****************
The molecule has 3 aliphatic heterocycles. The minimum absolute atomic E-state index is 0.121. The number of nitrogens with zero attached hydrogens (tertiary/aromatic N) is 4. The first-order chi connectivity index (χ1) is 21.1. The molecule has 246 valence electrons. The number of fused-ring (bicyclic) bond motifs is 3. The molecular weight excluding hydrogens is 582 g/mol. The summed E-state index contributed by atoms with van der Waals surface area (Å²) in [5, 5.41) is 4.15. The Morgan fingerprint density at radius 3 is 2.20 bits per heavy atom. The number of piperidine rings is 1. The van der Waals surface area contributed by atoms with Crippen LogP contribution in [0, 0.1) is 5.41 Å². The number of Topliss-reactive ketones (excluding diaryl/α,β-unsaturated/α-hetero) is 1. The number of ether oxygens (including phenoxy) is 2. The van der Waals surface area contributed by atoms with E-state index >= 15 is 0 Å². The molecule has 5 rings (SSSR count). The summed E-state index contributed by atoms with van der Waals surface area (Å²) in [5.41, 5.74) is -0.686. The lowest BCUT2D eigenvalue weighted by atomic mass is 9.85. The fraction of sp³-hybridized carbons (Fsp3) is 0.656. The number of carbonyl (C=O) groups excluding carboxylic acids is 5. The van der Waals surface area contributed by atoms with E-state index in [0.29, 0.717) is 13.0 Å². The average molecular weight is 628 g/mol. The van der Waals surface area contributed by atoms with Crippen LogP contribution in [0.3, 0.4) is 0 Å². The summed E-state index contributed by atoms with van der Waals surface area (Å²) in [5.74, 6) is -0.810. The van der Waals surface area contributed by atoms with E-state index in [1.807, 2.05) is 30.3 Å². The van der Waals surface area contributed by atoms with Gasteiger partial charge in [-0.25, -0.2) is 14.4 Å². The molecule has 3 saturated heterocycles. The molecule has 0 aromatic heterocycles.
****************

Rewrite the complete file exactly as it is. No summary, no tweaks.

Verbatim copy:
The molecule has 3 aliphatic heterocycles. The minimum absolute atomic E-state index is 0.121. The number of nitrogens with zero attached hydrogens (tertiary/aromatic N) is 4. The first-order chi connectivity index (χ1) is 21.1. The molecule has 246 valence electrons. The number of fused-ring (bicyclic) bond motifs is 3. The molecular weight excluding hydrogens is 582 g/mol. The summed E-state index contributed by atoms with van der Waals surface area (Å²) in [5, 5.41) is 4.15. The Morgan fingerprint density at radius 3 is 2.20 bits per heavy atom. The number of piperidine rings is 1. The van der Waals surface area contributed by atoms with Crippen LogP contribution in [0, 0.1) is 5.41 Å². The number of Topliss-reactive ketones (excluding diaryl/α,β-unsaturated/α-hetero) is 1. The number of ether oxygens (including phenoxy) is 2. The van der Waals surface area contributed by atoms with E-state index >= 15 is 0 Å². The molecule has 5 rings (SSSR count). The summed E-state index contributed by atoms with van der Waals surface area (Å²) in [5.41, 5.74) is -0.686. The lowest BCUT2D eigenvalue weighted by atomic mass is 9.85. The fraction of sp³-hybridized carbons (Fsp3) is 0.656. The number of carbonyl (C=O) groups excluding carboxylic acids is 5. The van der Waals surface area contributed by atoms with E-state index in [0.29, 0.717) is 13.0 Å². The average molecular weight is 628 g/mol. The van der Waals surface area contributed by atoms with Crippen LogP contribution in [0.3, 0.4) is 0 Å². The summed E-state index contributed by atoms with van der Waals surface area (Å²) in [5.74, 6) is -0.810. The van der Waals surface area contributed by atoms with E-state index in [1.807, 2.05) is 30.3 Å². The van der Waals surface area contributed by atoms with Gasteiger partial charge in [-0.25, -0.2) is 14.4 Å². The molecule has 3 saturated heterocycles. The molecule has 0 aromatic heterocycles.